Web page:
Archives and Records
A Repository of the Past
Collecting and maintaining archives can pose special challenges for an organization like UNHCR. When militants overran camps in what was then eastern Zaire (currently the Democratic Republic of the Congo) back in 1997, for example, staff were forced to jam what papers they could into the backs of trucks before being forced to evacuate. Some material was saved but not all. The rescued files were later shipped to Geneva where they now reside in the organization's central archive.
Established in 1996, the archive includes material from more than half a century of field operations around the world as well as material from headquarters. It occupies about 10 kilometres of shelving space on two basement floors in Geneva's headquarters. Electronic archives, comprising some 7 million documents, are stored and managed in a handful of dedicated, secure servers.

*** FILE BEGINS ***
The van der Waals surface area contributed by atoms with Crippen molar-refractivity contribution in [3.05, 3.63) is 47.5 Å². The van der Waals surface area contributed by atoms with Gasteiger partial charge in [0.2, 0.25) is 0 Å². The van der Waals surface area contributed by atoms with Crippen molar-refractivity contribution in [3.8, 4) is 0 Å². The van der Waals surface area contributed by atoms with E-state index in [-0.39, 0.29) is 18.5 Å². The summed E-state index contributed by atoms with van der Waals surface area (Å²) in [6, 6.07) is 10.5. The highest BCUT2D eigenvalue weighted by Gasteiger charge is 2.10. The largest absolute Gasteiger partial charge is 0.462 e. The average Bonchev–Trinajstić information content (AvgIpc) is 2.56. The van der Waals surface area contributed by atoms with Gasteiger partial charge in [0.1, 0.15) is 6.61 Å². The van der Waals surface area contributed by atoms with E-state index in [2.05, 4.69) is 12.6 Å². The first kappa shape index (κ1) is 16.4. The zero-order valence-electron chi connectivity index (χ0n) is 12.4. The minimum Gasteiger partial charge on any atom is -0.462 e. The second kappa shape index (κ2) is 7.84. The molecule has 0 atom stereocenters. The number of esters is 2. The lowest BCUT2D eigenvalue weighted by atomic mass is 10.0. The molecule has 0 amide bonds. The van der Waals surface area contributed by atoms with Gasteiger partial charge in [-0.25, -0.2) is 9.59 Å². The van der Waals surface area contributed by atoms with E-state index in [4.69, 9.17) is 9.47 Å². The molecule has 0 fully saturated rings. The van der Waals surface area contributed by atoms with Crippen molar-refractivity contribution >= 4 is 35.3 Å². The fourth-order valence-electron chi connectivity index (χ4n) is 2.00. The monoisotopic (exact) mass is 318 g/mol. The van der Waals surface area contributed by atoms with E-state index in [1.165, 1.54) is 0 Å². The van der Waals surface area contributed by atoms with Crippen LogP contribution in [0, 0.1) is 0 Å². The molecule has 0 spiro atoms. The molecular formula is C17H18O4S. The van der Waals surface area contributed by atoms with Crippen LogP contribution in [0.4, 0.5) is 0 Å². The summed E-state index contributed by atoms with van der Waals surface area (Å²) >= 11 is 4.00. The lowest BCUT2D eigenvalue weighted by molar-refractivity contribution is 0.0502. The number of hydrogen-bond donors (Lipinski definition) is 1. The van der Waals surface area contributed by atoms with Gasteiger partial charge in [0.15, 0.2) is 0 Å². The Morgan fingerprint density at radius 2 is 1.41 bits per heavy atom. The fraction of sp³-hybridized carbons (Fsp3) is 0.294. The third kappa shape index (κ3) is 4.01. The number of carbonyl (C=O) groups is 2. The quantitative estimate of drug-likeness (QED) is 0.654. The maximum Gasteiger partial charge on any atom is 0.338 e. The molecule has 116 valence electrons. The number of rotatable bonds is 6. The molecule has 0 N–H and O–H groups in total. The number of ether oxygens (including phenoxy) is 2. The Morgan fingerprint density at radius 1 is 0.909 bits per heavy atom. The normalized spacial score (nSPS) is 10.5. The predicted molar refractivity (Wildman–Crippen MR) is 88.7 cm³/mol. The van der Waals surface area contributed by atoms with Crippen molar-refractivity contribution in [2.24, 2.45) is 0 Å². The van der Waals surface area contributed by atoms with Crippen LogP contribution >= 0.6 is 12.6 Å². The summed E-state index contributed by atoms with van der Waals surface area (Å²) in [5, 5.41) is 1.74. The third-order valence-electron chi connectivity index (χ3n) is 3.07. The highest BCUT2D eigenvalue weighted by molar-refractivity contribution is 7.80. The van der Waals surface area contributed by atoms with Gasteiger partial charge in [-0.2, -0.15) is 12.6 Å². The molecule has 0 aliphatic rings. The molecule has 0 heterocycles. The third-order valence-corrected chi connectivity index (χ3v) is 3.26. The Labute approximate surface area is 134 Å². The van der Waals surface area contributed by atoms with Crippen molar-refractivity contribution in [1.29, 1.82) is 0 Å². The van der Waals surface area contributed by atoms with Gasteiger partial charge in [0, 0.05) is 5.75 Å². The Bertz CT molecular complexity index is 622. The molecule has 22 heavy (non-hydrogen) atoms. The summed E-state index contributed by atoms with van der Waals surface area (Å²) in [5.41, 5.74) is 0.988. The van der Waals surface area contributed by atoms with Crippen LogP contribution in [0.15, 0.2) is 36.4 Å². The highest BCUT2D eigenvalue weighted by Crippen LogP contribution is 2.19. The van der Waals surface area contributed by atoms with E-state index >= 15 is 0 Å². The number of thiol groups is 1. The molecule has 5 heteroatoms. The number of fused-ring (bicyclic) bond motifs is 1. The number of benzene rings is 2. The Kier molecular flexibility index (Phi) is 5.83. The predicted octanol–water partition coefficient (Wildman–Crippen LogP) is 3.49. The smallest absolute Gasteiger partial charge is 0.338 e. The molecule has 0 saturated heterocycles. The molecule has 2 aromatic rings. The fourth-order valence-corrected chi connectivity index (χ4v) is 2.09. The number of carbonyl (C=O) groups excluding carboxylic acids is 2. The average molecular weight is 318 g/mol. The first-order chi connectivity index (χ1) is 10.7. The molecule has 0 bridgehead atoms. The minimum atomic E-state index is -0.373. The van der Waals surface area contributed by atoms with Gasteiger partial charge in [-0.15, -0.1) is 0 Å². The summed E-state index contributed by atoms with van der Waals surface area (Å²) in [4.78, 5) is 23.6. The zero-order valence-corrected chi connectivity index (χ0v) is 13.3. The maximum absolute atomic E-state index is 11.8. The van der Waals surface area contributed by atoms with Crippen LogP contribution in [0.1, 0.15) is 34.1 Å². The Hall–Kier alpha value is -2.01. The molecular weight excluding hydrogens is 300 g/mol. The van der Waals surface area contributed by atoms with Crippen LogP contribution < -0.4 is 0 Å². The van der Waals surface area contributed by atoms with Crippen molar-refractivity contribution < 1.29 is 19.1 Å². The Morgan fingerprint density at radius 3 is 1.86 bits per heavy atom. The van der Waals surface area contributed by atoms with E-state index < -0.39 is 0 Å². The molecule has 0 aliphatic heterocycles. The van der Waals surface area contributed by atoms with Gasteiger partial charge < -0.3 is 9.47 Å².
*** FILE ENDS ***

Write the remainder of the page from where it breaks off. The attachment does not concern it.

The archives of historical interest make up about one half - or five kilometres - of the paper archives. The remainder, mostly internal documents such as financial reports, is held for a period of several years before being discarded. electronic archives, such as key reports, are also sorted for permanent or short-term preservation.
The archives contain a trove of detail about important historical events, including, for example, records from the 1956 Hungarian uprising, the first major emergency in which the UN refugee agency became operational, as well as emergencies in Chile and Argentina in the 1970s. They contain originals, for example, of the letter sent by the late Tunisian leader, Habib Bourguiba, seeking international help for refugees fleeing the conflict in neighbouring Algeria in 1957 - the first plea to UNHCR for help by a country outside Europe.
The material is used both by staffers and by outside researchers. Records of intractable situations where UNHCR has been working for decades, such as southern Sudan, are drawn on to brief staff as they head out into the field. Harvard University historian Samantha Power researched much of her 2008 biography of the late former top UNHCR official, Sergio Vieira de Mello, in the UNHCR archives. In the future, the goal is to bring more material back from the field and to expand preservation of electronic materials in order to make them more accessible to a broad range of users.